Precisely, Maz'ya (1968) gave several counterexamples involving a single elliptic equation of order greater than two with analytic coefficients:[14] for experts, the fact that such kind of equations could have nonanalytic and even nonsmooth solutions created a sensation.[15]

De Giorgi (1968) and Giusti & Miranda (1968) gave counterexamples showing that in the case when the solution is vector-valued rather than scalar-valued, it need not to be analytic: the example of De Giorgi consists of an elliptic system with bounded coefficients, while the one of Giusti and Miranda has analytic coefficients.[16] Later on, Nečas (1977) provided other, more refined, examples for the vector valued problem.[17]

De Giorgi's theorem[edit]

The key theorem proved by De Giorgi is an a priori estimate stating that if u is a solution of a suitable linear second order strictly elliptic PDE of the form

 D_i(a^{ij}(x)D_ju)=0

and u has square integrable first derivatives, then u is Hölder continuous.

Application of De Giorgi's theorem to Hilbert's problem[edit]

Hilbert's problem asks whether the minimizers w of an energy functional such as

\int_UL(Dw)\mathrm{d}x

are analytic. Here w is a function on some compact set U of Rn, Dw is its gradient vector, and L is the Lagrangian, a function of the derivatives of w that satisfies certain growth, smoothness, and convexity conditions. The smoothness of w can be shown using De Giorgi's theorem as follows. The Euler–Lagrange equation for this variational problem is the non-linear equation

 \Sigma_i(L_{p_i}(Dw))_{x_i} = 0

and differentiating this with respect to xk gives

 \Sigma_i(L_{p_ip_j}(Dw)w_{x_jx_k})_{x_i} = 0

This means that u=wxk satisfies the linear equation

 D_i(a^{ij}(x)D_ju)=0

with

a^{ij} = L_{p_ip_j}(Dw)

so by De Giorgi's result the solution w has Hölder continuous first derivatives.

Once w is known to have Hölder continuous (n+1)st derivatives for some n ≥ 0, then the coefficients aij have Hölder continuous nth derivatives, so a theorem of Schauder implies that the (n+2)nd derivatives are also Hölder continuous, so repeating this infinitely often shows that the solution w is smooth.

Nash's theorem[edit]

Nash gave a continuity estimate for solutions of the parabolic equation

 D_i(a^{ij}(x)D_ju)=D_t(u)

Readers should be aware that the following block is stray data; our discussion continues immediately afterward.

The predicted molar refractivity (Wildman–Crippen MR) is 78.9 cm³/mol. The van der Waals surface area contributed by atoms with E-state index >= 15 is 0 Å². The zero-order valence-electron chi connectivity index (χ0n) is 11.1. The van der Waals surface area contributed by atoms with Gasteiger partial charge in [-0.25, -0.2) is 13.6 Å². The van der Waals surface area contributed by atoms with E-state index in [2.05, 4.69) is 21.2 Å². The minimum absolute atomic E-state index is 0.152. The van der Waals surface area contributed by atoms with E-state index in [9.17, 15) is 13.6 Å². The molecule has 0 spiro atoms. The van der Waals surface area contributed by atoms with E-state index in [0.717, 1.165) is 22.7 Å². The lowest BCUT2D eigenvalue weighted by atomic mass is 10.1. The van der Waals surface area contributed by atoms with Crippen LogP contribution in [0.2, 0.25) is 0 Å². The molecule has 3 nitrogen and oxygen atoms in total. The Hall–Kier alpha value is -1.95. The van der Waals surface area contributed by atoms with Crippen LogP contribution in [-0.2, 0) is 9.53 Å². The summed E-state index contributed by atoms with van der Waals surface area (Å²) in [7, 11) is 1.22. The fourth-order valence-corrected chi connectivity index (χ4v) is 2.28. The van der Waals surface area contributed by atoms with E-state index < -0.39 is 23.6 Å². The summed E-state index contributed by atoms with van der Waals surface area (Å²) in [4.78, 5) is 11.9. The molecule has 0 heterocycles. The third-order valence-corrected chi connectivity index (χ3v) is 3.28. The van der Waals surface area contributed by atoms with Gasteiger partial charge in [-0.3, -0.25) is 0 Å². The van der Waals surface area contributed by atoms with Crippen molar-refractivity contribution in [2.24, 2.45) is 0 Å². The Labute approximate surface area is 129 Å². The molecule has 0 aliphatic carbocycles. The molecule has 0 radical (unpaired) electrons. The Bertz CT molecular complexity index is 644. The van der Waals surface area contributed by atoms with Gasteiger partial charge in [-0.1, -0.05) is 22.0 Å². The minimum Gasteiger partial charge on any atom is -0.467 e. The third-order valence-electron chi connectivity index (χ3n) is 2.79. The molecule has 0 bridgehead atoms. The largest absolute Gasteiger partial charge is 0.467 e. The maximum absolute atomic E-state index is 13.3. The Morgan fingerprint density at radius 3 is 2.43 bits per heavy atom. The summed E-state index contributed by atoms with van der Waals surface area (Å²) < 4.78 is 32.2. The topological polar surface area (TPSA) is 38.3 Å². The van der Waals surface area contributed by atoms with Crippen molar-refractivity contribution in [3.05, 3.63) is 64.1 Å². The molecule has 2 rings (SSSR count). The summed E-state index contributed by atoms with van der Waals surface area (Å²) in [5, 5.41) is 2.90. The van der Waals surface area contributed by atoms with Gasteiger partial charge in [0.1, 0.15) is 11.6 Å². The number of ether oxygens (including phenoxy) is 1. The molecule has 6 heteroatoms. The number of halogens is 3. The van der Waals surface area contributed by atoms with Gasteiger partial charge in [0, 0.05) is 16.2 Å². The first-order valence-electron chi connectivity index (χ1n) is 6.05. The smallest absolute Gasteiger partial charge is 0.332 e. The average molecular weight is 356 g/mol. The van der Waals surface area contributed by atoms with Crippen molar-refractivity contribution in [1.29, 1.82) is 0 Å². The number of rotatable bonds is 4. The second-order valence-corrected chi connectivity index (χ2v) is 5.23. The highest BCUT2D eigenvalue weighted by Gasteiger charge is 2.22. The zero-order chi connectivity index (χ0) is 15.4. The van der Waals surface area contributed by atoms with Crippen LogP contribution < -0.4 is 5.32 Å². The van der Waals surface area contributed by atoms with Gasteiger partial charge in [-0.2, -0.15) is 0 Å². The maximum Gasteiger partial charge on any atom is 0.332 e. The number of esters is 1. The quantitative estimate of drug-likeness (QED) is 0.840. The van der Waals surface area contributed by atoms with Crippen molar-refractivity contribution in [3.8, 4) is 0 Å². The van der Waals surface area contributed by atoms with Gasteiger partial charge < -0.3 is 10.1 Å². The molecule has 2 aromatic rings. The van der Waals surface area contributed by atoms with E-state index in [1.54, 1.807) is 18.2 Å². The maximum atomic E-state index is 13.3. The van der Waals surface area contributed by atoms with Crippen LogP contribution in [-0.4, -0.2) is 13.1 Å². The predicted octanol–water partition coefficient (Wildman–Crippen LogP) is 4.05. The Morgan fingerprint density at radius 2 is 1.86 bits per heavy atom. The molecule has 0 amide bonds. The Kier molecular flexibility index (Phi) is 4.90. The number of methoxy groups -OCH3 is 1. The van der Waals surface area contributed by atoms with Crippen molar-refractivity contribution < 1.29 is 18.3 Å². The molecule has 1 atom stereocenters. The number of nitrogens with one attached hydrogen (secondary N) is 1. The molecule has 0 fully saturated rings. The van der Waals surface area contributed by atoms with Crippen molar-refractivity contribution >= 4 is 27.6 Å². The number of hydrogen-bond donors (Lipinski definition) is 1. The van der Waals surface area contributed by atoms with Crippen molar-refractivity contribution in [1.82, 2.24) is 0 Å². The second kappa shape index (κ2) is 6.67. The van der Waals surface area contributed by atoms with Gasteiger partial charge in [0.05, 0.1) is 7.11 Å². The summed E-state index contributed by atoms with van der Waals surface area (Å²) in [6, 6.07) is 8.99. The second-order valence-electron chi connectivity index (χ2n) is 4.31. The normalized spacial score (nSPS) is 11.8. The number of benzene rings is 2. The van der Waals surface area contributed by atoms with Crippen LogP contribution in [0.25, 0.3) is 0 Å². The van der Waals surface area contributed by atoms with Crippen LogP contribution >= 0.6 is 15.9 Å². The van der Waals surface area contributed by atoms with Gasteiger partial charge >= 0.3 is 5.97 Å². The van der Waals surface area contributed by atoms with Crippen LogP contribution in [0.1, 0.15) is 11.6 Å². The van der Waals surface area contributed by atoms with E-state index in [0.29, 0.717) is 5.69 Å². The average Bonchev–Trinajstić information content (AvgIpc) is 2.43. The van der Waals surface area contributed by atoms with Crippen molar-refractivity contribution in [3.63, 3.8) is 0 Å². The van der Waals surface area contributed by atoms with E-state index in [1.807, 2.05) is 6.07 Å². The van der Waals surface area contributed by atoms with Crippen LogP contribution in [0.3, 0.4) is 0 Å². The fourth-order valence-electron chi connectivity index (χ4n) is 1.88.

where u is a bounded function of x1,...,xn, t defined for t ≥ 0. From his estimate Nash was able to deduce a continuity estimate for solutions of the elliptic equation

 D_i(a^{ij}(x)D_ju)=0 by considering the special case when u does not depend on t.

Notes[edit]

  1. ^ See (Hilbert 1900) or, equivalently, one of its translations.
  2. ^ "Sind die Lösungen regulärer Variationsprobleme stets notwending analytisch?" (English translation by Mary Frances Winston Newson:-"Are the solutions of regular problems in the calculus of variations always necessarily analytic?"), formulating the problem with the same words of Hilbert (1900, p. 288).
  3. ^ See (Hilbert 1900, pp. 288–289), or the corresponding section on the nineteenth problem in any of its translation or reprint, or the subsection "The origins of the problem" in the historical section of this entry.
  4. ^ English translation by Mary Frances Winston Newson:-"One of the most remarkable facts in the elements of the theory of analytic functions appears to me to be this: that there exist partial differential equations whose integrals are all of necessity analytic functions of the independent variables, that is, in short, equations susceptible of none but analytic solutions".
  5. ^ For a detailed historical analysis, see the relevant entry "Hilbert's problems".
  6. ^ Hilbert does not cite explicitly Joseph Liouville and considers the constant Gaussian curvature K as equal to -1/2: compare the relevant entry with (Hilbert 1900, p. 288).
  7. ^ Contrary to Liouville's work, Picard's work is explicitly cited by Hilbert (1900, p. 288 and footnote 1 in the same page).
  8. ^ a b c See (Hilbert 1900, p. 288).
  9. ^ "Reguläres Variationsproblem", in his exact words. Hilbert's definition of a regular variational problem is stronger than the currently used one, found, for example, in (Gilbarg & Trudinger 2001, p. 289).
  10. ^ Since Hilbert considers all derivatives in the "classical", i.e. not in the weak nor in the strong, sense, even before the statement of its analyticity in (3), the function F is assumed to be at least C 2 , as the use of the Hessian determinant in (2) implies.
  11. ^ English translation by Mary Frances Winston Newson: Hilbert's (1900, p. 288) precise words are:-"... d. h. ob jede Lagrangesche partielle Differentialgleichung eines reguläres Variationsproblem die Eigenschaft at, daß sie nur analytische Integrale zuläßt" (Italics emphasis by Hilbert himself).
  12. ^ See (Giaquinta 1983, p. 59), (Giusti 1994, p. 7 footnote 7 and p. 353), (Gohberg 1999, p. 1), (Hedberg 1999, pp. 10–11), (Kristensen & Mingione 2011, p. 5 and p. 8), and (Mingione 2006, p. 368).
  13. ^ See (Giaquinta 1983, pp. 54–59), (Giusti 1994, p. 7 and pp. 353).
  14. ^ See (Hedberg 1999, pp. 10–11), (Kristensen & Mingione 2011, p. 5 and p. 8) and (Mingione 2006, p. 368).
  15. ^ According to (Gohberg 1999, p. 1).
  16. ^ See (Giaquinta 1983, pp. 54–59) and (Giusti 1994, p. 7, pp. 202–203 and pp. 317–318).
  17. ^ For more information about the work of Jindřich Nečas see the work of Kristensen & Mingione (2011, §3.3, pp. 9–12) and (Mingione 2006, §3.3, pp. 369–370).

References[edit]